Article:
Key issues for most developments are battery powered lowpower integrated circuits, wireless short range communication circuits and ease of use. Our aging society requires affordable products and services. 
Kenji Hata (AIST) Challenges and Future for Single-walled Carbon Nanotubes
Single-walled carbon nanotubes (SWNT) forests represent an important field in nanotube research. Water-assisted CVD now known as the “super-growth”[1] technique stands as one representative method to grow SWNT forests in a short time.
Here, I will present the current status to realize economical and industrial scale mass productions, and to develop new applications. I would introduce the first pilot plant of SWNT forest (spec. 100g/hour ) that can continuously grow SWNT forests on 50 cm square substrates fed to a furnace [ref patent] by a belt-conveyer.
The SWNTs within the forests possess exceptional properties of high purity, high surface area, long length, and alignment. These properties has opened up new opportunities for CNTs, exemplified by CNT black body absorbers [2], CNT-MEMS [3], stretchable conductors [4], high power and density super-capacitors [5], biofuel cells [6],temperature invariant viscoelastic CNT materials [7], and strain sensors [8] for human motion detection.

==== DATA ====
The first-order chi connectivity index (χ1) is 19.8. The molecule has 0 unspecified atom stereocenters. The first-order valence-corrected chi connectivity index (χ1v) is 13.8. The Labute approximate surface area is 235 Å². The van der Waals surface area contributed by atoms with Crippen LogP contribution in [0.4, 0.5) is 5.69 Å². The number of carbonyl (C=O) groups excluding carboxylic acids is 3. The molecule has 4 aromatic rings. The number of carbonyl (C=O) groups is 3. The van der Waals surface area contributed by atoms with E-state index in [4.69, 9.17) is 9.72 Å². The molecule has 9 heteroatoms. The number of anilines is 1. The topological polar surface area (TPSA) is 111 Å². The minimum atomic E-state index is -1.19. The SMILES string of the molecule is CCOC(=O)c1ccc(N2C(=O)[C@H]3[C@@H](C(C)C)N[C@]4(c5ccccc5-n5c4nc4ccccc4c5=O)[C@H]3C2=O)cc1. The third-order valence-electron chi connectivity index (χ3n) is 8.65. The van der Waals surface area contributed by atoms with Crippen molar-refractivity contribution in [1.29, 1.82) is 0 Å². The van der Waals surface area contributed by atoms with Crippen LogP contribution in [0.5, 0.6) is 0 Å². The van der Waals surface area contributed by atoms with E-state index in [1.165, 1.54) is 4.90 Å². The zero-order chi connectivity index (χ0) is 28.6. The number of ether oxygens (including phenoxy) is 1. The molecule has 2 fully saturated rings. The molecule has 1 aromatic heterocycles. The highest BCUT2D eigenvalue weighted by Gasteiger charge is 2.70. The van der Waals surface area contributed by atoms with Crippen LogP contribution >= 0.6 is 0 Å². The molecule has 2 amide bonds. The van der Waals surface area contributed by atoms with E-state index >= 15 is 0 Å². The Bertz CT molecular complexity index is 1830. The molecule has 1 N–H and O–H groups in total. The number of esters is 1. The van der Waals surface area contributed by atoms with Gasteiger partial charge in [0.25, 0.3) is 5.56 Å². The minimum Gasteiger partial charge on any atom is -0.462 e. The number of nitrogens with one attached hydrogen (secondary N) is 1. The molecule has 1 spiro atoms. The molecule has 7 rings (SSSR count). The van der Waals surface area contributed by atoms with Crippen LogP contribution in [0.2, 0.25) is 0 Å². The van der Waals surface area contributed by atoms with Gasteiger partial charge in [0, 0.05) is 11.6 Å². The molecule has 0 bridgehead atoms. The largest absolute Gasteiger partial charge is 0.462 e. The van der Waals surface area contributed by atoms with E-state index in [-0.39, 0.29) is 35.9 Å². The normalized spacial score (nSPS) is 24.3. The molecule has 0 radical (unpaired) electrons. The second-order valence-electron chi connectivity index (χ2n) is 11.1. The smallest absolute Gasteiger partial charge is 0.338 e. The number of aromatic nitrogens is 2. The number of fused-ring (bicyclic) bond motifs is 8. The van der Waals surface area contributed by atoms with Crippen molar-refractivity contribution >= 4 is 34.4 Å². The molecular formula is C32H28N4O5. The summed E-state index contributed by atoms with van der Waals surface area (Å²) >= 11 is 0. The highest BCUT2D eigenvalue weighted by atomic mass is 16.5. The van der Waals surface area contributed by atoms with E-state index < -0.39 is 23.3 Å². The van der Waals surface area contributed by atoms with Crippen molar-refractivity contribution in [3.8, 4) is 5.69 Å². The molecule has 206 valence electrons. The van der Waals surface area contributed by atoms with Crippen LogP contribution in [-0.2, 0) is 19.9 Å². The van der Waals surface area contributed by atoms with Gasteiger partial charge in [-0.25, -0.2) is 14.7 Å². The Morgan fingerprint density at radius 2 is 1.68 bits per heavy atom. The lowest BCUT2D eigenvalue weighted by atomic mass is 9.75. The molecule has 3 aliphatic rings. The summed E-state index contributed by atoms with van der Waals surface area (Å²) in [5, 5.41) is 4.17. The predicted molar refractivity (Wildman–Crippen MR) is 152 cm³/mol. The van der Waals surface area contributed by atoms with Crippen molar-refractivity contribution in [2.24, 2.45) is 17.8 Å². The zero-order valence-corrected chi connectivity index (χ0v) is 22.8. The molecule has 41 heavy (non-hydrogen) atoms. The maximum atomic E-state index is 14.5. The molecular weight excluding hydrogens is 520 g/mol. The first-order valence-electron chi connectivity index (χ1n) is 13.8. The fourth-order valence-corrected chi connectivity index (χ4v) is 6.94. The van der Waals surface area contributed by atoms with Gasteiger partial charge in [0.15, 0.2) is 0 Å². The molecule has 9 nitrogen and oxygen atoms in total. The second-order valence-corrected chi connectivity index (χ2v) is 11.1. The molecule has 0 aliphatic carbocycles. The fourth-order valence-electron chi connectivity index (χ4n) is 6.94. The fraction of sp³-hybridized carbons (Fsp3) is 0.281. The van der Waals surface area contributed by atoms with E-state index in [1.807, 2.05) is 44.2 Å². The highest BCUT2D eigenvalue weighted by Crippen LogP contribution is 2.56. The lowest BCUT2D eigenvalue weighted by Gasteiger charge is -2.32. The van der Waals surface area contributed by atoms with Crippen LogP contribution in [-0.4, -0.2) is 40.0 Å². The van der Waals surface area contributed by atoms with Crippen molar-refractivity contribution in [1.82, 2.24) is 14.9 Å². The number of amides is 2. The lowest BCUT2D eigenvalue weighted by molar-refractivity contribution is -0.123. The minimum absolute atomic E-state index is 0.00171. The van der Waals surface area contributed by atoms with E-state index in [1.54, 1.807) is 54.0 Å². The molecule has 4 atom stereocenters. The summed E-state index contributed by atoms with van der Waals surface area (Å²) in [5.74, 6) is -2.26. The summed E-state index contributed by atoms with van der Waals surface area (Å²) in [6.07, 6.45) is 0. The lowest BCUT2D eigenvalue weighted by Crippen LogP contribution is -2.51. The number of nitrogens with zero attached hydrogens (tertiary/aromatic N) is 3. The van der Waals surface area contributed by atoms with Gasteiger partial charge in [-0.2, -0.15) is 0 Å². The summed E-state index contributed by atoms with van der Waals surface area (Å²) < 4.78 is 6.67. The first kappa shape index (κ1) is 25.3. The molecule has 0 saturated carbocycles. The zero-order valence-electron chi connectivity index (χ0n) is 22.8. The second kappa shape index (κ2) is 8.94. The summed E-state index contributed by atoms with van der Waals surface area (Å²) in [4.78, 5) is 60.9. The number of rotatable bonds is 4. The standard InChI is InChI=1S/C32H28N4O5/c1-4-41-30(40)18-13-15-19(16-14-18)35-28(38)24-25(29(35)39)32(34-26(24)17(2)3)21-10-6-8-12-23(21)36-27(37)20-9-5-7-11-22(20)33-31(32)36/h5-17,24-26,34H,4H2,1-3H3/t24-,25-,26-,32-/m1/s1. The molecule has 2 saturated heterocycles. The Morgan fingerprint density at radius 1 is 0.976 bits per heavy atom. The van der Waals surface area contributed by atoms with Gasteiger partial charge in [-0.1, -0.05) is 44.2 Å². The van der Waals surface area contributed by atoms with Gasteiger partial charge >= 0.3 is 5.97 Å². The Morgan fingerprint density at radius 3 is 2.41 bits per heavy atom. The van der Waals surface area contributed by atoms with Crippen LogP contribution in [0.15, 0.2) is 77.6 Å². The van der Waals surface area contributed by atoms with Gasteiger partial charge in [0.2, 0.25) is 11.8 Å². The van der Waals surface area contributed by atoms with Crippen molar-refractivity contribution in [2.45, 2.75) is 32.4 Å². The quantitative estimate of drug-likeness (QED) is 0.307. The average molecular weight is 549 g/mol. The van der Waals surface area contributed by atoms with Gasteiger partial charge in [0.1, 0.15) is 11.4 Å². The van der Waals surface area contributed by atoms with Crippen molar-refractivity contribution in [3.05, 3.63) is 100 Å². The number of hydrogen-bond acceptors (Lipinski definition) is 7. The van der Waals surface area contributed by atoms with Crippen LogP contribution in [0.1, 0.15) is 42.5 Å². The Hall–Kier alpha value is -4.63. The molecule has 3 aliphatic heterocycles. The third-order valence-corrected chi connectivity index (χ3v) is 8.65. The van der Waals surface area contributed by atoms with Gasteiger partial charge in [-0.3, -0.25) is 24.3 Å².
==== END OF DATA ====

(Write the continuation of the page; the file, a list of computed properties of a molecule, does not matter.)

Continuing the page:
With the launch of the pilot plant of SWNT forest, some of these applications are expected to be realized in real commercial products soon. My perspectives regarding industrialization of SWNTs forests would be presented.
References: [1] Science 2004, 306, 1362, [2]PNAS, 106 (15), 6044-6047 (2009), [3] Nature Nanotechnology 3.289 (2008), [4] Science, 321, 1468(2008), Nature Materials, 8 (6), 494-499 (2009), [5] Advanced Materials 22, E235 (2010), JACS 132, 18017-18019 (2010),[6] JACS 133, 5129–5134 (2011), [7] Science, 330 (6009), 1364-1368 (2010), [8] Nature Nanotechnology DOI: 10.1038/NNANO.2011.36